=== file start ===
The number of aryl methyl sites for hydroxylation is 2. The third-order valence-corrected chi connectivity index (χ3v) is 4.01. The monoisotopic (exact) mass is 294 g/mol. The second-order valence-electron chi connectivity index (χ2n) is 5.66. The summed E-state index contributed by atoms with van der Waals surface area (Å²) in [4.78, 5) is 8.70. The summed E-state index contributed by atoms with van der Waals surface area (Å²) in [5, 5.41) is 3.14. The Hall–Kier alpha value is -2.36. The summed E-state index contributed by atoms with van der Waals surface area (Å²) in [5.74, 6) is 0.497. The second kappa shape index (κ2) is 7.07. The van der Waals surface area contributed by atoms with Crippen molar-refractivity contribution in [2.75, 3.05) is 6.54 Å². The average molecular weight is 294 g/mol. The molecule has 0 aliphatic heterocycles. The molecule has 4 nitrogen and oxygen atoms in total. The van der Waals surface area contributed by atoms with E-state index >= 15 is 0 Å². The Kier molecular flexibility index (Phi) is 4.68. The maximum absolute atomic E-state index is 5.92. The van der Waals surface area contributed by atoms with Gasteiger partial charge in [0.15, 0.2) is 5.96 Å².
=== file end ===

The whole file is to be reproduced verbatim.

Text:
The number of aryl methyl sites for hydroxylation is 2. The third-order valence-corrected chi connectivity index (χ3v) is 4.01. The monoisotopic (exact) mass is 294 g/mol. The second-order valence-electron chi connectivity index (χ2n) is 5.66. The summed E-state index contributed by atoms with van der Waals surface area (Å²) in [4.78, 5) is 8.70. The summed E-state index contributed by atoms with van der Waals surface area (Å²) in [5, 5.41) is 3.14. The Hall–Kier alpha value is -2.36. The summed E-state index contributed by atoms with van der Waals surface area (Å²) in [5.74, 6) is 0.497. The second kappa shape index (κ2) is 7.07. The van der Waals surface area contributed by atoms with Crippen molar-refractivity contribution in [2.75, 3.05) is 6.54 Å². The average molecular weight is 294 g/mol. The molecule has 0 aliphatic heterocycles. The molecule has 4 nitrogen and oxygen atoms in total. The van der Waals surface area contributed by atoms with E-state index >= 15 is 0 Å². The Kier molecular flexibility index (Phi) is 4.68. The maximum absolute atomic E-state index is 5.92. The van der Waals surface area contributed by atoms with Gasteiger partial charge in [0.15, 0.2) is 5.96 Å².